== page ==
Since betel leaves are also imported, Section 4(5) (a) of the Act excludes the value of imported betel leaves for fixing the taxable turnover in respect of sales of imported goods. Also, as long as the turnover in respect of sales of these specified goods does not exceed Rs. 50,000 and the dealers have been duly licensed, the rules do not require them to maintain accounts or to submit periodical returns (Rule 26 and the proviso to Rule 52). It appears to us that the goods of the four categories mentioned above have been chosen for the concession because the business carried on in these goods consists of numerous petty sales in regard to which it is difficult, if not impossible, to maintain accounts in the prescribed manner. It is significant that the licence fee is payable in lieu of the tax leviable in respect of such goods as provided by Sub-section (2) of Section 15. Further, the concession is made available so long as the business in these goods is carried on on a small scale. It is for this reason that the limit of the turnover is fixed at Rs. 50,000. If this is the object of the enactment what has to be considered is the turnover in respect of sales of these goods and not the turnover in respect of the totality of sales of the dealer claiming the concession. The language employed in Section 13(1) also lends some support to this view. The concession is available to 'any dealer who carries on business in any of the goods specified in Schedule III and whose yearly turnover does not exceed ordinarily fifty thousand rupees'. There is in this provision no express reference to any dealing in goods other than those specified in Schedule III. Also, whenever such dealings are intended to be impliedly included in the limit fixed, the Legislature has taken care to clarify that intention by an explanation. In this connection, we may refer to the explanation under Section 4(5), which reads :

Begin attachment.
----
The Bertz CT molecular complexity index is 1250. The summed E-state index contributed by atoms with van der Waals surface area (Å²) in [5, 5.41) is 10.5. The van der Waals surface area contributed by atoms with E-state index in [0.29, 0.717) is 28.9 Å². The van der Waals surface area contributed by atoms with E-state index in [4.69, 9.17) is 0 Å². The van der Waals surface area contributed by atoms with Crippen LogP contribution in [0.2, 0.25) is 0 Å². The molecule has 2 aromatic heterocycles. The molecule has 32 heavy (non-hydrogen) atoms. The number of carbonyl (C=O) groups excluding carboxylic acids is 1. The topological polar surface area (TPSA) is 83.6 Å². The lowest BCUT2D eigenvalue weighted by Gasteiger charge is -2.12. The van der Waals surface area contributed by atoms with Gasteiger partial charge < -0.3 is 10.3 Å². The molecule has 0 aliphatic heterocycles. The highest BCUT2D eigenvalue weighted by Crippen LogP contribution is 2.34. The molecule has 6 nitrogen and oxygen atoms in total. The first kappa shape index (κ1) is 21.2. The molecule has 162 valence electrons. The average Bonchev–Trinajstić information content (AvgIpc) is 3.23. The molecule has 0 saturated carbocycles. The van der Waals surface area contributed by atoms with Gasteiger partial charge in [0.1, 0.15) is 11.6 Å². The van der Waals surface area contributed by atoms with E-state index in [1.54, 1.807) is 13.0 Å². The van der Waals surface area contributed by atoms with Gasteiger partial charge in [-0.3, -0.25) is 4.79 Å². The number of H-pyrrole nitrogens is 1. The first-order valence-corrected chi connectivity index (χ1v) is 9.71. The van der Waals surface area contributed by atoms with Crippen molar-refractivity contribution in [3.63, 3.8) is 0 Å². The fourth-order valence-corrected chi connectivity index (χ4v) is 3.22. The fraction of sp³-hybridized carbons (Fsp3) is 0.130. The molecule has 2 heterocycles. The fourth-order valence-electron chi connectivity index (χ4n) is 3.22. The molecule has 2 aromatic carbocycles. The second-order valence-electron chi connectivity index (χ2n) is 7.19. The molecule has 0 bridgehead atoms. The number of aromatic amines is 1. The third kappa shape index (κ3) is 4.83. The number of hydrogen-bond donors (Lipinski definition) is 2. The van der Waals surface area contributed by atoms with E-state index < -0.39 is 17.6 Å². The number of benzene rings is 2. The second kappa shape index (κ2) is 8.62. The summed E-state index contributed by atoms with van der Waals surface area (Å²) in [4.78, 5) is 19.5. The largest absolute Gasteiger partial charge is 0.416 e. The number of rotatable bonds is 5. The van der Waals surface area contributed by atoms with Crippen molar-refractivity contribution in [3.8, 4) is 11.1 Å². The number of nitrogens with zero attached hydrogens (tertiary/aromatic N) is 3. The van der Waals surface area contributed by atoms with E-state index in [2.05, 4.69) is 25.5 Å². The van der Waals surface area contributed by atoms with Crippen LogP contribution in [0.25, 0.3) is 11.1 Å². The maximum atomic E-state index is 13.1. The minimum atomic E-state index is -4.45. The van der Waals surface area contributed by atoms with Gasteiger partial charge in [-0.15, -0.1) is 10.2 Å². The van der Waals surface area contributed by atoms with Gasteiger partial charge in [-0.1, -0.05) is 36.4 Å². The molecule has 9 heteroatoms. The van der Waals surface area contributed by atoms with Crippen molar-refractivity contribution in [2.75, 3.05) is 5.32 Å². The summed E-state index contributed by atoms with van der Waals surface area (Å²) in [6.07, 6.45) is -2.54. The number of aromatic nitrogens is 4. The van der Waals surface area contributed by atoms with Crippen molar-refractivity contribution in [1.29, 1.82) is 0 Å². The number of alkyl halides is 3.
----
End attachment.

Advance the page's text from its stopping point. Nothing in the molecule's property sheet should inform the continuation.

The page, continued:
For the purposes of this section the limits shall be-
(a) in relation to a dealer who imports goods other than betel leaves, whatever their value in Madhya Pradesh-five thousand rupees ;
(b) in relation to a dealer who manufactures any goods other than cooked food-five thousand rupees ;
(c) in relation to a dealer being a co-operative society registered under any law for the time being in force relating to co-operative societies, dealing exclusively in goods produced or manufactured by such society or its members without the aid of hired labour-twenty five thousand rupees ; and
(d) in relation to a dealer not falling in Clause (a), Clause (b) or Clause (c)-fifteen thousand rupees.
Explanation.-For the purposes of the limits specified in Clauses (a), (b), (c) or (d) the turnover shall include the aggregate amount for which all goods are sold or supplied irrespective of the fact whether any of such goods are imported or manufactured or otherwise obtained by the dealer concerned, or whether or not they are exempted from payment of the tax.
For all these reasons and having due regard to the subject-matter of the enactment, its object and the words of Section 13(1), we are of opinion that the word 'turnover' used in that section means only the turnover in respect of sales of goods specified in Schedule III.
8. In the view we have taken, this petition succeeds and is allowed. The order of the Sales Tax Officer, Jabalpur, dated 2nd December, 1960, is quashed and he is directed to consider the petitioner's application dated 18th November, 1960, in the light of the observations which we have made in this order. The respondents shall bear their own costs and pay those of the petitioner to whom the security amount shall also be refunded. Counsel's fee Rs. 50.